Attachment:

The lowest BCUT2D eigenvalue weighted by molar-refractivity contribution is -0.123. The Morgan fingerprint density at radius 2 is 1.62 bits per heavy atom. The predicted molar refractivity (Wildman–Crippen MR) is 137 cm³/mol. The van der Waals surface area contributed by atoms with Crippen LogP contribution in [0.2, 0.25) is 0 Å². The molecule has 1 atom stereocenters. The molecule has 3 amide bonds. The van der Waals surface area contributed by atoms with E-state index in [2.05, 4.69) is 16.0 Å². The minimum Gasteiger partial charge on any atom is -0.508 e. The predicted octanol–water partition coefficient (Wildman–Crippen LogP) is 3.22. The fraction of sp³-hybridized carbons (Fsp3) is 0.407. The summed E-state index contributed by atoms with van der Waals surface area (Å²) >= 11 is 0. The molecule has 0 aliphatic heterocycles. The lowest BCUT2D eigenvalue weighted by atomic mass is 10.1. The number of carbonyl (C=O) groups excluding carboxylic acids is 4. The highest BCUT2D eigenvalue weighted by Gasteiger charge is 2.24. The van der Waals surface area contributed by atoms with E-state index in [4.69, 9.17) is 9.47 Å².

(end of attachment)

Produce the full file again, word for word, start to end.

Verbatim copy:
The lowest BCUT2D eigenvalue weighted by molar-refractivity contribution is -0.123. The Morgan fingerprint density at radius 2 is 1.62 bits per heavy atom. The predicted molar refractivity (Wildman–Crippen MR) is 137 cm³/mol. The van der Waals surface area contributed by atoms with Crippen LogP contribution in [0.2, 0.25) is 0 Å². The molecule has 1 atom stereocenters. The molecule has 3 amide bonds. The van der Waals surface area contributed by atoms with E-state index in [2.05, 4.69) is 16.0 Å². The minimum Gasteiger partial charge on any atom is -0.508 e. The predicted octanol–water partition coefficient (Wildman–Crippen LogP) is 3.22. The fraction of sp³-hybridized carbons (Fsp3) is 0.407. The summed E-state index contributed by atoms with van der Waals surface area (Å²) >= 11 is 0. The molecule has 0 aliphatic heterocycles. The lowest BCUT2D eigenvalue weighted by atomic mass is 10.1. The number of carbonyl (C=O) groups excluding carboxylic acids is 4. The highest BCUT2D eigenvalue weighted by Gasteiger charge is 2.24. The van der Waals surface area contributed by atoms with E-state index in [4.69, 9.17) is 9.47 Å².